From the observations sites, two of the concentration observation sites and two of the ecosystem observation sites will be ICOS level I sites and form the contribution of ICOS-nl to the European ICOS network. The other sites will be associated Level II sites.

Talent case

Greenhouse gas cycle and climate change research in the Netherlands has reached high levels of quality with world-renowned leaders in instrument development (ECN, RuG, SRON, UU), laboratory and field experimentation (ECN, RuG, VU, UU, WUR), monitoring (ECN, KNMI, WUR, RuG), and modelling (ECN, UU, VU, SRON, WUR). An increased level of collaboration is already brought about by several European and certainly also national projects (CarboEurope-IP , CarboOcean, CcSP). These historical collaborations make ICOS-NL such a strong bid and provide promising potential for further collaboration and excellence. So far, however, this group has lacked a suitable common infrastructure. ICOS-NL aims at realising this potential by building an infrastructure, which will initiate closer collaboration and thereby boost the innovative and interdisciplinary character of Dutch greenhouse gas research.

This improved science environment is the main pillar for attracting talent from abroad and preventing Dutch talent from leaving the country, for scientific and career opportunity reasons, which is an important and necessary aspect of the ICOS-NL proposal. ICOS-NL will improve the climate for collaborative greenhouse gas research in the Netherlands by:

  1. Bridging the gap between participating institutes.
  2. Facilitating access to state of the art research equipment and transparent, quality controlled data archives.
  3. Developing common (community available) research models.
  4. Creating opportunities for exchange of researchers and students between participating universities and research institutes.
  5. Creating a spin off as an education and training institute that will attract students and is important for long-term continuity of the facility.

Innovation case

As the unique Dutch contribution to this effort we propose a high density observation network in combination with the multiple constraint approach, aiming at determining the greenhouse gas balance at the very high resolution of landscapes, conglomerations and industrial zones. The small surface area of the Netherlands, its high population density, the heterogeneous landscape, the influence of the sea, and the strongly managed agricultural sector make this an excellent contribution to the infrastructure of ICOS and for the development of greenhouse gas cycle science in Europe. Developing this network is only possible within the larger scale framework of ICOS that provides the standards, protocols and the required data at the boundaries of the dense network.

Retrieving information of land-atmosphere exchange at regional scales from continuous concentration measurements made at tall towers is a very recent advance in determining sources and sinks. Dutch researchers led the FP6 and FP7 programmes that implemented a set of six tall towers in Europe and the regional projects of the CarboEurope-IP. ICOS-NL will take full advantage of this expertise in developing the world's first high density observational system for GHG measurements. Atmospheric inverse modelling at these scales is also challenging, as small scale circulations have the potential to dramatically complicate the interpretation of these measurements. The strong variability of land-atmosphere fluxes requires transport models with much higher spatial resolution than those currently used. Furthermore, performing inversions at this scale requires improved and detailed knowledge of the behaviour of the land emissions and uptake near a tower.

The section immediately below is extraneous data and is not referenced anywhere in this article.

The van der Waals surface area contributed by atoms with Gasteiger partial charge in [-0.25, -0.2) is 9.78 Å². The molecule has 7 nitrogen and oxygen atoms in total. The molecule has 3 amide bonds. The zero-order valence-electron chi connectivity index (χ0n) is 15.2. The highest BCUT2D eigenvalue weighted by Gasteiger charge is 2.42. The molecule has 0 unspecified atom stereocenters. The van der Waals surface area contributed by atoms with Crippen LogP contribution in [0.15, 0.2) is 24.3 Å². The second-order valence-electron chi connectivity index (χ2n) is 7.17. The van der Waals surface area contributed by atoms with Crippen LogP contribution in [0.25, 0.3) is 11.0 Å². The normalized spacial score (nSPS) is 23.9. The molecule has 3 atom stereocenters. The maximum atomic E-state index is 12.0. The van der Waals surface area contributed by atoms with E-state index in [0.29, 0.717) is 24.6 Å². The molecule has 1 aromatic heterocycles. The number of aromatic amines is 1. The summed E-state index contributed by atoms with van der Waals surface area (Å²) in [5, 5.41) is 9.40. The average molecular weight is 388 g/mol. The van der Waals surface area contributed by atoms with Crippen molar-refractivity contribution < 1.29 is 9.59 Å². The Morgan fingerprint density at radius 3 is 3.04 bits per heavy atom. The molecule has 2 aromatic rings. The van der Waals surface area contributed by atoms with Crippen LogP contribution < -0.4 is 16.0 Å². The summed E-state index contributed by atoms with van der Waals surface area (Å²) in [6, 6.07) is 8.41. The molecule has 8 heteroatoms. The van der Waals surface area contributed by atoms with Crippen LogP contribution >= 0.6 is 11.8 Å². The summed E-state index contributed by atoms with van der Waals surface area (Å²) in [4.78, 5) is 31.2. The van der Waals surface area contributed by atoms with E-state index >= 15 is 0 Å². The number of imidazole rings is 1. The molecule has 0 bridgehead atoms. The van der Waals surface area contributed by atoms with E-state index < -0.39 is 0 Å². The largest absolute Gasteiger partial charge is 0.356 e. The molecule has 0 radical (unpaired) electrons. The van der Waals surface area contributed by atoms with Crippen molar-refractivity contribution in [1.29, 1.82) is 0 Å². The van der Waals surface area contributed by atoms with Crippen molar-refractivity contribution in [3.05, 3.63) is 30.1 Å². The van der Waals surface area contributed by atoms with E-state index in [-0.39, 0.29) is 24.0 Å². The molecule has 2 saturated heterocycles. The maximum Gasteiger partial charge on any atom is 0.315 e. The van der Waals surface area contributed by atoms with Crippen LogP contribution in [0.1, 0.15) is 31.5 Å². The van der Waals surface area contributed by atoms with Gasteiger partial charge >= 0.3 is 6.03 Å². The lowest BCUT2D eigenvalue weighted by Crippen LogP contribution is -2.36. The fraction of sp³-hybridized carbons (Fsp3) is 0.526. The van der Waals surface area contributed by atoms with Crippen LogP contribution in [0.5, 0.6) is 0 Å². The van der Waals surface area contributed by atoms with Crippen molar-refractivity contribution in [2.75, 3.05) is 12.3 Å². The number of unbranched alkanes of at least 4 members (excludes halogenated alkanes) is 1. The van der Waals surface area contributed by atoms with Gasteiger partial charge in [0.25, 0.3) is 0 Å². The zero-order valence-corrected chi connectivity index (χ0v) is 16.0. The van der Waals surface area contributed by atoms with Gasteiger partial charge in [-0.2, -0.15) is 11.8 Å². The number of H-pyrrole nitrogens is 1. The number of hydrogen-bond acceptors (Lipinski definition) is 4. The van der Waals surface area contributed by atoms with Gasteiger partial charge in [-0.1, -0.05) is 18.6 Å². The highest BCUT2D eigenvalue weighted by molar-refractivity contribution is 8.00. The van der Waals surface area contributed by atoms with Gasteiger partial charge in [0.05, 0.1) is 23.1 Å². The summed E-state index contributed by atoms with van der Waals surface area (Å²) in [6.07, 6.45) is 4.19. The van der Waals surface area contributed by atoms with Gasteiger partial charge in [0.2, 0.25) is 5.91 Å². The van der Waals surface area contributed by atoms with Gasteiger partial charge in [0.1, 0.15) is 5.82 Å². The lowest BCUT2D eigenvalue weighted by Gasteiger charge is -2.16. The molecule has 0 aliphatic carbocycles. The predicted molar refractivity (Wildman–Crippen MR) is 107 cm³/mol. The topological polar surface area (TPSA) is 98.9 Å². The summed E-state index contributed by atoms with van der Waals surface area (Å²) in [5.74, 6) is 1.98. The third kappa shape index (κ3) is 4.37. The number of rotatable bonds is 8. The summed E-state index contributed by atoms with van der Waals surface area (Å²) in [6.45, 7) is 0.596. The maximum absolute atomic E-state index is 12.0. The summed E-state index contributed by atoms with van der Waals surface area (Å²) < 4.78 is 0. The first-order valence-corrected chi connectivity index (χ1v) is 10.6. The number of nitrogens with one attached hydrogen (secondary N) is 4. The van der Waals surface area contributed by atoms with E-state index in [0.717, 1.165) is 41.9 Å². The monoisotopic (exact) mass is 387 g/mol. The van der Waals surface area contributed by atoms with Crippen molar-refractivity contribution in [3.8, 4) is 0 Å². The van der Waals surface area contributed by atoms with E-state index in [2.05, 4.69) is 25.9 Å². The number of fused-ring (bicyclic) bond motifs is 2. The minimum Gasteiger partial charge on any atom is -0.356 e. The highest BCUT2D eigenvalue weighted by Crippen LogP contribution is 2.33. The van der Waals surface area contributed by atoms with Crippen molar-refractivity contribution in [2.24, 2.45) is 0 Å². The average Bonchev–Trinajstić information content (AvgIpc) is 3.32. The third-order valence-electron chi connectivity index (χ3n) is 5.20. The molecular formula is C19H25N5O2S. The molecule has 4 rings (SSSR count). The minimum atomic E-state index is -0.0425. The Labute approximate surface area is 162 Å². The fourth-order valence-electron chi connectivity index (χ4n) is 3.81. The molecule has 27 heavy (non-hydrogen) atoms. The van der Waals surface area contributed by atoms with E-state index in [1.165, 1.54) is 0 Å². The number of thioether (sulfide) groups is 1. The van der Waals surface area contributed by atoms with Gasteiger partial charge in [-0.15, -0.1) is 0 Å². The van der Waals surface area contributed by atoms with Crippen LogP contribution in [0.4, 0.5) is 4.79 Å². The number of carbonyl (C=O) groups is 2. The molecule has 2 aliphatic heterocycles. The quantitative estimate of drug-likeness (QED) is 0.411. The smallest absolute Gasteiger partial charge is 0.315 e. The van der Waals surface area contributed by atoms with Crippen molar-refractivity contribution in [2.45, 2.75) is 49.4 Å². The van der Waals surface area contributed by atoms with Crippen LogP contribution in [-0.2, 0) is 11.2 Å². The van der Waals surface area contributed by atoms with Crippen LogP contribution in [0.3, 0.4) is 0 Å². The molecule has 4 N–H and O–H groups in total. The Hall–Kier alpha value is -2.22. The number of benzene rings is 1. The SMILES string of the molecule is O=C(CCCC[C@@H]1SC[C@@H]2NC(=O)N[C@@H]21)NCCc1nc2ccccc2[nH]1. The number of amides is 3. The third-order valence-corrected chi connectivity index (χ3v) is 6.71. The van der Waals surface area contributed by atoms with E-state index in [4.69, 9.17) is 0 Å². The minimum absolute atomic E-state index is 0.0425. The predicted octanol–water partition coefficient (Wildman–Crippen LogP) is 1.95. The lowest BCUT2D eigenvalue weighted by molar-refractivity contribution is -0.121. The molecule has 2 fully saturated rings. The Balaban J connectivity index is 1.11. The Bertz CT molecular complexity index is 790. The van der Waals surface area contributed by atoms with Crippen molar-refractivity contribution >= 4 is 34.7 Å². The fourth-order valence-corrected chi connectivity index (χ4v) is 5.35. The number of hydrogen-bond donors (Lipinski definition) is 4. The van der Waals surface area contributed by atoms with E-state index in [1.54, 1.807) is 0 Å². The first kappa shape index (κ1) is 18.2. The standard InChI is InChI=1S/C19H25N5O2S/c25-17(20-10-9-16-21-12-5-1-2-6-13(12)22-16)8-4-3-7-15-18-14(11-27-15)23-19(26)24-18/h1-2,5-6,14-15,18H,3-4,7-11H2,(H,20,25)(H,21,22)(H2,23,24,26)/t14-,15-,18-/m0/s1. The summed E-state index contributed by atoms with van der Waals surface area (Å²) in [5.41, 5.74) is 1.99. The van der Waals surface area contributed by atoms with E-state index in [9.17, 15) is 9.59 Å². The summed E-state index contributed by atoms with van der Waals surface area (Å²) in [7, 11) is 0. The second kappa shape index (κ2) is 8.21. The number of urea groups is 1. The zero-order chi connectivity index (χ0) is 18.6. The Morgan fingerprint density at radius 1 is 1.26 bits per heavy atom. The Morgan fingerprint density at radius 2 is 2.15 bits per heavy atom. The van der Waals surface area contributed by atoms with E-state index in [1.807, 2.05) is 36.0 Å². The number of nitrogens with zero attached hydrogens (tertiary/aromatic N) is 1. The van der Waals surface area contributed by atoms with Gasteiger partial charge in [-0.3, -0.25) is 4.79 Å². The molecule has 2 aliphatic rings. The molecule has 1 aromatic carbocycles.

This knowledge is key input into the inverse modelling framework, that will determine the spatial and temporal patterns of emissions and uptake.

We propose to acquire and improve two closed-path Fourier Transform InfraRed spectrometers (Dual-FTIR) from the world leaders of this technology at the University of Wollongong (Australia). The instrument will be used for automatic long-term atmospheric measurements of CO2, CH4, N2O, CO, δ13C in CO2 and δD in H2O at the Cabauw and Lutjewad. In addition to measuring the important greenhouse gases CH4 and N2O with significantly higher precision, this instrument will enable us to perform for the first time in-situ, quasi-continuous measurements of vertical profiles of isotope signatures, i.e., δ13C in CO2 and δD in H2O at Cabauw.

Partnership case

EarthNetworks
Kipp Instruments
SensorSense
EcoTech?
Uni Bremen?

Business case

The EarthNetworks partner has agreed to take responsibility in a public-private partnership for the operation of the five Level 2 atmospheric stations making use of the synergies with their global meteorological network. They will contribute the costs of one of the five atmospheric Level 2 stations. For operation of the Level 1 atmospheric and ecosystem site a station fee is required to the ICOS central facilities for Atmosphere, Ecosystem and the Calibration Facility. ICOS-nl will receive a user fee from ICOS members for the use of the EBS for data assimilation systems and a contribution for the computing costs of the supercomputing facility. About 10-20% of the annual exploitation budget of the ICOS-nl CPF is expected to be received from user fees.

Total Costs

non-NWO contributions

EN

Requested NWO financing

Technical case

Possible focus for the Netherlands

Critical mass

Embedding

Proven willingness to cooperate

Dutch researchers led the FP6 and FP7 programmes that implemented a set of six tall towers in Europe and the regional projects of the CarboEurope-IP. ME cluster. COCOS/InGOS.

Reflection of social trends

Other relevant information